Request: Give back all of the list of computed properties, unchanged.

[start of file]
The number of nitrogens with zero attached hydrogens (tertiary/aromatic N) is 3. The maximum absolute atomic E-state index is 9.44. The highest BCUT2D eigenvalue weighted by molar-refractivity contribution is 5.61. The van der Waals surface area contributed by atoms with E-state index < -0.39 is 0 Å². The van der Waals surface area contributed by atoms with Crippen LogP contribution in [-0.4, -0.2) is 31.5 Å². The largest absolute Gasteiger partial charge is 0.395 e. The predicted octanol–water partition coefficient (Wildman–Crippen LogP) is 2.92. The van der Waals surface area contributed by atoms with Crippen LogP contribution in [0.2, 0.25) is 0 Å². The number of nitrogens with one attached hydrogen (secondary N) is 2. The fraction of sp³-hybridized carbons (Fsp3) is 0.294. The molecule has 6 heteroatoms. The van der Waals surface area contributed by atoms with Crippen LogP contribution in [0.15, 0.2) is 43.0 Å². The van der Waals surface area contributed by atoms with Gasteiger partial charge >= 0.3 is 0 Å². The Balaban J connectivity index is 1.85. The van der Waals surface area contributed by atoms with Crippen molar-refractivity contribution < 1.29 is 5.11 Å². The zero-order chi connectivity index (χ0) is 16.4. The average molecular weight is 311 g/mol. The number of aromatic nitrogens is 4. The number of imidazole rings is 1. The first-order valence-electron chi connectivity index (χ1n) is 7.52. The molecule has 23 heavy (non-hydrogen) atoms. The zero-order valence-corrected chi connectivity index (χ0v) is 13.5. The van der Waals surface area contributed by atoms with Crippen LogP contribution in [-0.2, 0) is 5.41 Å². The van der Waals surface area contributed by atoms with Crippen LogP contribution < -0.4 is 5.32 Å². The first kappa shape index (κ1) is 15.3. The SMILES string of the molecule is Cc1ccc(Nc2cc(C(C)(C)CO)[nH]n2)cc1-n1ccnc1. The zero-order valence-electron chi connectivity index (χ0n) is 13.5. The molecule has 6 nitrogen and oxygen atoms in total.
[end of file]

The number of nitrogens with zero attached hydrogens (tertiary/aromatic N) is 3. The maximum absolute atomic E-state index is 9.44. The highest BCUT2D eigenvalue weighted by molar-refractivity contribution is 5.61. The van der Waals surface area contributed by atoms with E-state index < -0.39 is 0 Å². The van der Waals surface area contributed by atoms with Crippen LogP contribution in [-0.4, -0.2) is 31.5 Å². The largest absolute Gasteiger partial charge is 0.395 e. The predicted octanol–water partition coefficient (Wildman–Crippen LogP) is 2.92. The van der Waals surface area contributed by atoms with Crippen LogP contribution in [0.2, 0.25) is 0 Å². The number of nitrogens with one attached hydrogen (secondary N) is 2. The fraction of sp³-hybridized carbons (Fsp3) is 0.294. The molecule has 6 heteroatoms. The van der Waals surface area contributed by atoms with Crippen LogP contribution in [0.15, 0.2) is 43.0 Å². The van der Waals surface area contributed by atoms with Gasteiger partial charge >= 0.3 is 0 Å². The Balaban J connectivity index is 1.85. The van der Waals surface area contributed by atoms with Crippen molar-refractivity contribution < 1.29 is 5.11 Å². The zero-order chi connectivity index (χ0) is 16.4. The average molecular weight is 311 g/mol. The number of aromatic nitrogens is 4. The number of imidazole rings is 1. The first-order valence-electron chi connectivity index (χ1n) is 7.52. The molecule has 23 heavy (non-hydrogen) atoms. The zero-order valence-corrected chi connectivity index (χ0v) is 13.5. The van der Waals surface area contributed by atoms with Crippen LogP contribution in [-0.2, 0) is 5.41 Å². The van der Waals surface area contributed by atoms with Crippen LogP contribution < -0.4 is 5.32 Å². The first kappa shape index (κ1) is 15.3. The SMILES string of the molecule is Cc1ccc(Nc2cc(C(C)(C)CO)[nH]n2)cc1-n1ccnc1. The zero-order valence-electron chi connectivity index (χ0n) is 13.5. The molecule has 6 nitrogen and oxygen atoms in total.